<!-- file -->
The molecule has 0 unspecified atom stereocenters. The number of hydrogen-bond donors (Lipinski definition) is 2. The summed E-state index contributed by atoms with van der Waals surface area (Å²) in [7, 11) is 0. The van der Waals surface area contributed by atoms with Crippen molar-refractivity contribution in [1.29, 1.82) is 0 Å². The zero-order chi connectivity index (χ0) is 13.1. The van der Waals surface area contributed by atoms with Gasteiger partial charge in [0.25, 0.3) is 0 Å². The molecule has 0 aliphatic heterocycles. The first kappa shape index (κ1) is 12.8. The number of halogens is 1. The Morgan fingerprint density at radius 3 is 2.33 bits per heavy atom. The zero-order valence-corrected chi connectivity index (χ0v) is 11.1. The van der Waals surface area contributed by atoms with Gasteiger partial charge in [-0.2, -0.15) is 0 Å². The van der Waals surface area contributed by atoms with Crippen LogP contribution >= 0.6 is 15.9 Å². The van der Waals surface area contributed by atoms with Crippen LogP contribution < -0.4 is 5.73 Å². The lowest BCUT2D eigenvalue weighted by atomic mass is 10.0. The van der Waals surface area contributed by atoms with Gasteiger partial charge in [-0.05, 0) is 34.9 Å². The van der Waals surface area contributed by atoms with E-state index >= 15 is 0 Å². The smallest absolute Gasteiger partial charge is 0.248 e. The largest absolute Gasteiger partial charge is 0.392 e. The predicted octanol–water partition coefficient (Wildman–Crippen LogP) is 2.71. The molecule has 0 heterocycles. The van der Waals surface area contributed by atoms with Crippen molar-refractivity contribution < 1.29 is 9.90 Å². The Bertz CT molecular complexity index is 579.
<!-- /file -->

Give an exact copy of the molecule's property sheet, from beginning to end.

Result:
The molecule has 0 unspecified atom stereocenters. The number of hydrogen-bond donors (Lipinski definition) is 2. The summed E-state index contributed by atoms with van der Waals surface area (Å²) in [7, 11) is 0. The van der Waals surface area contributed by atoms with Crippen molar-refractivity contribution in [1.29, 1.82) is 0 Å². The zero-order chi connectivity index (χ0) is 13.1. The van der Waals surface area contributed by atoms with Gasteiger partial charge in [0.25, 0.3) is 0 Å². The molecule has 0 aliphatic heterocycles. The first kappa shape index (κ1) is 12.8. The number of halogens is 1. The Morgan fingerprint density at radius 3 is 2.33 bits per heavy atom. The zero-order valence-corrected chi connectivity index (χ0v) is 11.1. The van der Waals surface area contributed by atoms with Gasteiger partial charge in [-0.2, -0.15) is 0 Å². The van der Waals surface area contributed by atoms with Crippen LogP contribution >= 0.6 is 15.9 Å². The van der Waals surface area contributed by atoms with Crippen LogP contribution < -0.4 is 5.73 Å². The lowest BCUT2D eigenvalue weighted by atomic mass is 10.0. The van der Waals surface area contributed by atoms with Gasteiger partial charge in [-0.05, 0) is 34.9 Å². The van der Waals surface area contributed by atoms with E-state index >= 15 is 0 Å². The smallest absolute Gasteiger partial charge is 0.248 e. The largest absolute Gasteiger partial charge is 0.392 e. The predicted octanol–water partition coefficient (Wildman–Crippen LogP) is 2.71. The molecule has 0 heterocycles. The van der Waals surface area contributed by atoms with Crippen molar-refractivity contribution < 1.29 is 9.90 Å². The Bertz CT molecular complexity index is 579.